Set in Authority

344 pages,
ISBN: 1551110806

Post Your Opinion
A Passage to Ghoom
by Michael Peterman

This edition of Sara Jeannette Duncan's Set in Authority (1906), the novel she wrote immediately after The Imperialist (1904), is, quite simply, a joy to read and explore. While leading Duncan authorities like Thomas Tausky and Misao Dean have called attention over the past few years to the novel's many qualities, Set in Authority has not been re-issued anywhere since 1919. Clearly, it takes an edition like this-scholarly in its purpose, rich in background material and explanatory notes, and offering fascinating new contextual material-to create an interested audience. Thus presented, it emerges like a substantial nugget nearly buried in the terrain of the past, reminding readers that there are gaps in our awareness of literary history, not only in Canada but in England as well.
Set in Authority is, first off, an important addition to the body of available texts by turn-of-the-century Canadian authors. More broadly, it is also a well-informed and compelling argument for Duncan's importance in the evolution of Anglo-Indian fiction. Prefaced by Germaine Warkentin's informative and richly detailed introduction, the edition makes a persuasive case for Duncan as a novelist of international consequence; indeed (and I am tempted to take matters further than Warkentin here), it provides strong evidence that the Brantford-born-and-bred Duncan is one of the most unjustly overlooked novelists of her generation in the English-speaking world. After all, who in England or America, even now, would take the time to consider her in the fullness that her oeuvre deserves?
Canadian literary scholars, of course, are well aware of Duncan's strengths and have made much of The Imperialist since it became available in McClelland & Stewart's New Canadian Library edition over thirty years ago. To date, however, too few Canadianists, myself included, have read much beyond The Imperialist and Duncan's two other "Canadian" books, A Social Departure (1890) and Cousin Cinderella (1908). Some may have read her stories in The Pool in the Desert (1903, reprinted 1984), which has been available in a Penguin trade paperback, and some may have looked at A Daughter of To-day (1894, reprinted 1988), in which she dramatizes the problems facing the woman as artist in her time. For many, however, her range of subject-matter (suggested by the wide range of national identities she ably depicted) and her light, marketable touch as a comedic observer of manners have served to limit recognition of her acute sense of irony, her attentiveness to the semiotics of manners, and the political insightfulness and seriousness she brought to her best fiction.
In Set in Authority, Duncan turns her comedic yet unshrinking gaze upon English rule and its effect on Anglo-Indian relations at the turn of the century. Its subject is the politics of imperial control during the decade when the cry for Home Rule in India was crystallizing. Duncan's shrewd and cool attention to the pressures inherent in English imperialism, pressures felt by both the controller and the controlled, makes it in Warkentin's words, "The Imperialist's darker twin". In the latter novel, she could at least project a bright future for a fledgeling Canada, as the former colony learned how to recognize its strengths and focus its aspirations. Set in Authority, by contrast, orchestrates a social and bureaucratic danse macabre that is grimly passive, and in which deception and self-deception characterize an uncomfortable perpetuation of imperial authority upon a people who still appear to accept it.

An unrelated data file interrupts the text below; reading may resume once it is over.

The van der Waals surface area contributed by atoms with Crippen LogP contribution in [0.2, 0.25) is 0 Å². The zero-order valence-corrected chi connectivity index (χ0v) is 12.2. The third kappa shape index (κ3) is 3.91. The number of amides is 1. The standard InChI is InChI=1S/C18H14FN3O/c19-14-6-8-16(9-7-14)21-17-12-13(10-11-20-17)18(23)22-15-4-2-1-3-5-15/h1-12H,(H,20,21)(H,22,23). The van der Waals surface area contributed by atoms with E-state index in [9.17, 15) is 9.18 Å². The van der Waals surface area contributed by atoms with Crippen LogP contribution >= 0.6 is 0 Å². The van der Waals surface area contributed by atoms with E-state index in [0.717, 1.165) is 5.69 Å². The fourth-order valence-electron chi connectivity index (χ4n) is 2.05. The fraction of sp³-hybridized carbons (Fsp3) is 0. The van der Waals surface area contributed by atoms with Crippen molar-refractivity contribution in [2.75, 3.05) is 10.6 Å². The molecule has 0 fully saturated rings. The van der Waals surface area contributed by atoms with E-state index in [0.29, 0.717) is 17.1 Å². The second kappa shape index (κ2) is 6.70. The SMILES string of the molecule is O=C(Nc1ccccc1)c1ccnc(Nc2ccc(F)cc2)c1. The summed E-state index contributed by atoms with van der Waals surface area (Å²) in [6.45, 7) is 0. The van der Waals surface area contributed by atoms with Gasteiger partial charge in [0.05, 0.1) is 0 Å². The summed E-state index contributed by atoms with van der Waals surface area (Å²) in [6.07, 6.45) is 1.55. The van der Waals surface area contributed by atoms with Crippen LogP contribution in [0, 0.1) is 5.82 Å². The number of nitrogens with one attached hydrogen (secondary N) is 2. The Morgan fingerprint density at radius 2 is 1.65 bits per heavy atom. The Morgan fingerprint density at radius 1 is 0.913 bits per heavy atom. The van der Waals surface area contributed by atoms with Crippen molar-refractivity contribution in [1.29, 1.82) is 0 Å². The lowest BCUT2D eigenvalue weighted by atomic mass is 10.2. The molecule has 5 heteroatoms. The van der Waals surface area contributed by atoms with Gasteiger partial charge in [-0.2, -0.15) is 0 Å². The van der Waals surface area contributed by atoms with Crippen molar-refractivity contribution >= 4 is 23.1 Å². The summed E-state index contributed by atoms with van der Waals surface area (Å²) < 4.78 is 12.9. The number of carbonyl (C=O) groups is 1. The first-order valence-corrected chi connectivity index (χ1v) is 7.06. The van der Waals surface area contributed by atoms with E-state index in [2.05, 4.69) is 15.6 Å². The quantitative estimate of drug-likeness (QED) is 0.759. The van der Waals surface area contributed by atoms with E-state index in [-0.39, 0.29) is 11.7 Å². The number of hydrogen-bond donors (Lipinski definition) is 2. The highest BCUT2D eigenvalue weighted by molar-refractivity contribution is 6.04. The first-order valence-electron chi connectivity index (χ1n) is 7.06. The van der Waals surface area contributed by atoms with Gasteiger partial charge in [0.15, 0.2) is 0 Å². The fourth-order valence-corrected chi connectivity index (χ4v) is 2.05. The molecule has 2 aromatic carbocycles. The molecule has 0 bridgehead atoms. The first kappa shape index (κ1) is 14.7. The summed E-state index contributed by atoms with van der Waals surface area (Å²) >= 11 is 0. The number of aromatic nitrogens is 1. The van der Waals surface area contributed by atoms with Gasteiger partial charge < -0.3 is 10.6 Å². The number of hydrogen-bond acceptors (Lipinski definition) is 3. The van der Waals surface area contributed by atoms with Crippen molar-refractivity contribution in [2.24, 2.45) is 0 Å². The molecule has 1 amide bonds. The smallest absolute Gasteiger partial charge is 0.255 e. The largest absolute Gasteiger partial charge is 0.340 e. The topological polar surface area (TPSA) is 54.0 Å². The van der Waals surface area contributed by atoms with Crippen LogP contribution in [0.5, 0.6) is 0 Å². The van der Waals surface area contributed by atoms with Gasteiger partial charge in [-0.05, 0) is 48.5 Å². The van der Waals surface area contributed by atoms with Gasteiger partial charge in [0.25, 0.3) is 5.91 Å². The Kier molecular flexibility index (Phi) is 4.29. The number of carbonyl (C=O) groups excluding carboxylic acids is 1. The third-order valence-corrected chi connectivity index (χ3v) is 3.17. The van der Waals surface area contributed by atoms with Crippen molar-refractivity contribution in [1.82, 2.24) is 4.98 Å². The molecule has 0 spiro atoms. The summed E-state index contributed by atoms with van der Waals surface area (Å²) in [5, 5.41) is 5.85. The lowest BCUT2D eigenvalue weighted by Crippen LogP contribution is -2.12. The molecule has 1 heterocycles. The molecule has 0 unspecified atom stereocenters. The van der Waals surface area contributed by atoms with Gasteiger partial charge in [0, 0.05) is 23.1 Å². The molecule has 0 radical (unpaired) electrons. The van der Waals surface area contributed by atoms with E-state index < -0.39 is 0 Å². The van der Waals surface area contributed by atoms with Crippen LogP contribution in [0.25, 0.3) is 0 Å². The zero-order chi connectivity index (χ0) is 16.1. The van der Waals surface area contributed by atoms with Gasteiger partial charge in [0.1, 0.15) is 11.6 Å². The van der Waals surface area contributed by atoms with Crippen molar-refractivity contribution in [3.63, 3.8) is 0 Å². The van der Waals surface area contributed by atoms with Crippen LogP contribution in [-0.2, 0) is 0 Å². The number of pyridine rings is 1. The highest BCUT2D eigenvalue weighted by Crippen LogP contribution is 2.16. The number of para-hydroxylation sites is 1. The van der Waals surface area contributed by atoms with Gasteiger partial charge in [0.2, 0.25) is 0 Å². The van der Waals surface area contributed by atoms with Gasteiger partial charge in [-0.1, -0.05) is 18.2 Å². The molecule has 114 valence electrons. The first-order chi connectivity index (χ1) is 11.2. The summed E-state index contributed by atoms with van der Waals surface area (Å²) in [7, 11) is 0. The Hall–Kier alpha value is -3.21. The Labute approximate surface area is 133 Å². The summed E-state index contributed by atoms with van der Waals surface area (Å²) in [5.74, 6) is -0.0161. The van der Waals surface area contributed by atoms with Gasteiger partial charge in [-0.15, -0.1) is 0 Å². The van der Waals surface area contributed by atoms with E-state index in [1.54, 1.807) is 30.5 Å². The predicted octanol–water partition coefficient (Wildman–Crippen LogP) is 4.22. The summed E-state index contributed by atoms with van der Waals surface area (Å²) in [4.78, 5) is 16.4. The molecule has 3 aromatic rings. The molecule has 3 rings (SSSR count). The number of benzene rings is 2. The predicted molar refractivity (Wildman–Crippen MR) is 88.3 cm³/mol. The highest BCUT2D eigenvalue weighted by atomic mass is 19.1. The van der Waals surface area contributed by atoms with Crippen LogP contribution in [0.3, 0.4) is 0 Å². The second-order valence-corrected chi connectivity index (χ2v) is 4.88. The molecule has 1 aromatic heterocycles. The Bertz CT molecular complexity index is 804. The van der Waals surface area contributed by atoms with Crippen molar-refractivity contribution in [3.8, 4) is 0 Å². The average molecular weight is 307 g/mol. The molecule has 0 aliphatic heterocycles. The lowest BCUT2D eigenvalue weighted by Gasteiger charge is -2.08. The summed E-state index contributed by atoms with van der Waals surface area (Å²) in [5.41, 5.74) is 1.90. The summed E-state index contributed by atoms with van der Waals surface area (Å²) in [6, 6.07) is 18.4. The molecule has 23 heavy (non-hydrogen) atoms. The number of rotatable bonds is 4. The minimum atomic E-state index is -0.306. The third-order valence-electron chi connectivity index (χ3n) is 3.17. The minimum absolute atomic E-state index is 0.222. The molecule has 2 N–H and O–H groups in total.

Though Duncan has been largely ignored in previous studies of the Anglo-Indian tradition (Warkentin lists eight such studies from 1934 to 1992, six of which utterly exclude her) and overlooked as an influence upon E. M. Forster, who visited Duncan and her husband in India in 1912, she wrote nine Anglo-Indian books. Collectively, for Warkentin, they make "the largest and most coherent body of her work, and in the end its most mature, apart from The Imperialist." She sees Set in Authority as "the culmination of Duncan's development as a novelist of Anglo-Indian society", notwithstanding the strengths of The Burnt Offering (1909), and she detects in it "that condition of modern solitude which the ending of The Imperialist only hints at, but which is here represented in all its bleakness." Warkentin's reading of that "condition of modern solitude" is one of the strengths of her introduction.
What makes Set in Authority so remarkable? Here's a quick list: Duncan's astute control of plot and structure (though few contemporary readers will be much impressed by the too neat dependence upon the double identity of the novel's putative villain); her command of setting and scene in the drawing rooms of fashionable London and at various levels of social organization in India; her mastery of dialogue (at so many social levels); her fine application of satire and irony; and her breadth of insight into the behaviour and motives of the colonial bureaucrats, professionals, and their kind who administer the rural "station" of Pilaghur in the fictitious province of Ghoom. As a record of the novel's success, Warkentin provides an appendix of seven English reviews (among the eleven she includes); each offers high praise of Duncan's achievement. Most notably, E. B. Osborn in The Outlook applauded her masterful and "complete vivisection of the whole [colonial] system" in India, calling it "the novel of the year".